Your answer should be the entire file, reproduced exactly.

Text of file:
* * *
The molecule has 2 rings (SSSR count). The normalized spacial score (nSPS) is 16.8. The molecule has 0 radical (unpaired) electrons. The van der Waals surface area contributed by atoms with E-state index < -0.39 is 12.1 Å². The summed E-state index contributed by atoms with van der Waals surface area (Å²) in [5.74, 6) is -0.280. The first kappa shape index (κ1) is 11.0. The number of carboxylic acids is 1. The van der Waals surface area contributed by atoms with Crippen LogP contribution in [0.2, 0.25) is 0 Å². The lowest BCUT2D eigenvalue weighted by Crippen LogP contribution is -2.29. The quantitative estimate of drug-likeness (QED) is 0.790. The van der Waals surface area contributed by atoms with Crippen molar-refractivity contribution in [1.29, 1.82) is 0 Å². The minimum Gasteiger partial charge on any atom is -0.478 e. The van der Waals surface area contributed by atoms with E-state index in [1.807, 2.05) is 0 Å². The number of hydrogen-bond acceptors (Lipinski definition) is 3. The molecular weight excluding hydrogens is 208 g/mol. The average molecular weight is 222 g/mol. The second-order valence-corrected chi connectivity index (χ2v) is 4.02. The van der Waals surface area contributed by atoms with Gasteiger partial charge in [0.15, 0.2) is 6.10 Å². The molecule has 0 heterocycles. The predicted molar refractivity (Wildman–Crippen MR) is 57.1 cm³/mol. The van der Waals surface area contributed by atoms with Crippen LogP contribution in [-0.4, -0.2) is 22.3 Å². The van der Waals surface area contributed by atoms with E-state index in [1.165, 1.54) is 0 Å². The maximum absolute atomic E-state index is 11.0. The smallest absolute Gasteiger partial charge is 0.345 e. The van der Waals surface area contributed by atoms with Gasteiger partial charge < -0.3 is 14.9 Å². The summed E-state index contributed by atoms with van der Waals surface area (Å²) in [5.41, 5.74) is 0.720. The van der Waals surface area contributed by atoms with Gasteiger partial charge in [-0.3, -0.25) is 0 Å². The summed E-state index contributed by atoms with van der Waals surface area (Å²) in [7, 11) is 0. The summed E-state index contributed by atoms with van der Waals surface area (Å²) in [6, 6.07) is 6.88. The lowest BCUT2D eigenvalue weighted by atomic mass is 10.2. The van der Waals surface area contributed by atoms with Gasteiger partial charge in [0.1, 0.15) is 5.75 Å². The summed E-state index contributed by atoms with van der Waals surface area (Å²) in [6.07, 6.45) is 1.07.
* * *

The molecule has 2 rings (SSSR count). The normalized spacial score (nSPS) is 16.8. The molecule has 0 radical (unpaired) electrons. The van der Waals surface area contributed by atoms with E-state index < -0.39 is 12.1 Å². The summed E-state index contributed by atoms with van der Waals surface area (Å²) in [5.74, 6) is -0.280. The first kappa shape index (κ1) is 11.0. The number of carboxylic acids is 1. The van der Waals surface area contributed by atoms with Crippen LogP contribution in [0.2, 0.25) is 0 Å². The lowest BCUT2D eigenvalue weighted by Crippen LogP contribution is -2.29. The quantitative estimate of drug-likeness (QED) is 0.790. The van der Waals surface area contributed by atoms with Crippen molar-refractivity contribution in [1.29, 1.82) is 0 Å². The minimum Gasteiger partial charge on any atom is -0.478 e. The van der Waals surface area contributed by atoms with E-state index in [1.807, 2.05) is 0 Å². The number of hydrogen-bond acceptors (Lipinski definition) is 3. The molecular weight excluding hydrogens is 208 g/mol. The average molecular weight is 222 g/mol. The second-order valence-corrected chi connectivity index (χ2v) is 4.02. The van der Waals surface area contributed by atoms with Gasteiger partial charge in [0.15, 0.2) is 6.10 Å². The molecule has 0 heterocycles. The predicted molar refractivity (Wildman–Crippen MR) is 57.1 cm³/mol. The van der Waals surface area contributed by atoms with Crippen LogP contribution in [-0.4, -0.2) is 22.3 Å². The van der Waals surface area contributed by atoms with E-state index in [1.165, 1.54) is 0 Å². The maximum absolute atomic E-state index is 11.0. The smallest absolute Gasteiger partial charge is 0.345 e. The van der Waals surface area contributed by atoms with Gasteiger partial charge < -0.3 is 14.9 Å². The summed E-state index contributed by atoms with van der Waals surface area (Å²) in [5.41, 5.74) is 0.720. The van der Waals surface area contributed by atoms with Gasteiger partial charge in [-0.3, -0.25) is 0 Å². The summed E-state index contributed by atoms with van der Waals surface area (Å²) in [7, 11) is 0. The summed E-state index contributed by atoms with van der Waals surface area (Å²) in [6, 6.07) is 6.88. The lowest BCUT2D eigenvalue weighted by atomic mass is 10.2. The van der Waals surface area contributed by atoms with Gasteiger partial charge in [0.1, 0.15) is 5.75 Å². The summed E-state index contributed by atoms with van der Waals surface area (Å²) in [6.07, 6.45) is 1.07.